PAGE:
Expert opinion (Violet)
Read on for our highlighted selection of Covid-related expert opinions from the scientific press for January 2022:
A clinical case definition of post-COVID-19 condition by a Delphi consensus
People with COVID-19 might have sustained postinfection sequelae. Known by a variety of names, including long COVID or long-haul COVID, and listed in the ICD-10 classification as post-COVID-19 condition since September, 2020, this occurrence is variable in its expression and its impact. The absence of a globally standardised and agreed-upon definition hampers progress in characterisation of its epidemiology and the development of candidate treatments. In a WHO-led Delphi process, the authors of this review engaged with an international panel of 265 patients, clinicians, researchers, and WHO staff to develop a consensus definition for this condition. 14 domains and 45 items were evaluated in two rounds of the Delphi process to create a final consensus definition for adults: post-COVID-19 condition occurs in individuals with a history of probable or confirmed SARS-CoV-2 infection, usually 3 months from the onset, with symptoms that last for at least 2 months and cannot be explained by an alternative diagnosis. Common symptoms include, but are not limited to, fatigue, shortness of breath, and cognitive dysfunction, and generally have an impact on everyday functioning. Symptoms might be new onset following initial recovery from an acute COVID-19 episode or persist from the initial illness. Symptoms might also fluctuate or relapse over time. A separate definition might be applicable for children. Although the consensus definition is likely to change as knowledge increases, this common framework provides a foundation for ongoing and future studies of epidemiology, risk factors, clinical characteristics, and therapy.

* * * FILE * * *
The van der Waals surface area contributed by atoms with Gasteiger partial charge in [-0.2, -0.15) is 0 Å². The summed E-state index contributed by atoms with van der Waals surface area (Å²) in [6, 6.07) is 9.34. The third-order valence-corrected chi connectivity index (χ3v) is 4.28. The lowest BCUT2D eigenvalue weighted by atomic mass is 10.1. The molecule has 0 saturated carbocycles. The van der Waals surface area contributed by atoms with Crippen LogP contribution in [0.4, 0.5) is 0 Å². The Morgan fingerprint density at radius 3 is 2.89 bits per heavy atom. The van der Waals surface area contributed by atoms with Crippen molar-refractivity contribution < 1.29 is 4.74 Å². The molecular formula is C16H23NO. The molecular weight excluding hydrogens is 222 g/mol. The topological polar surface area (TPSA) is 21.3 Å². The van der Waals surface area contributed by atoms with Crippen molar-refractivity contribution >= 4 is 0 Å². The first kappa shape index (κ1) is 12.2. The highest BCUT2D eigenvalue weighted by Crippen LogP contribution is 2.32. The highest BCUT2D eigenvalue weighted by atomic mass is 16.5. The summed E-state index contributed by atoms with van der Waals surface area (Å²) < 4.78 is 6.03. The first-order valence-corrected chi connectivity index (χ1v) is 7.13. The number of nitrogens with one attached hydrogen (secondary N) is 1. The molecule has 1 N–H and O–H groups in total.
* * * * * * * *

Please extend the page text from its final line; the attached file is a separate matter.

Soriano JB, Murthy S, Marshall JC, Relan P, Diaz JV; WHO Clinical Case Definition Working Group on Post-COVID-19 Condition. A clinical case definition of post-COVID-19 condition by a Delphi consensus. Lancet Infect Dis. 2021 Dec 21:S1473-3099(21)00703-9. doi: 10.1016/S1473-3099(21)00703-9.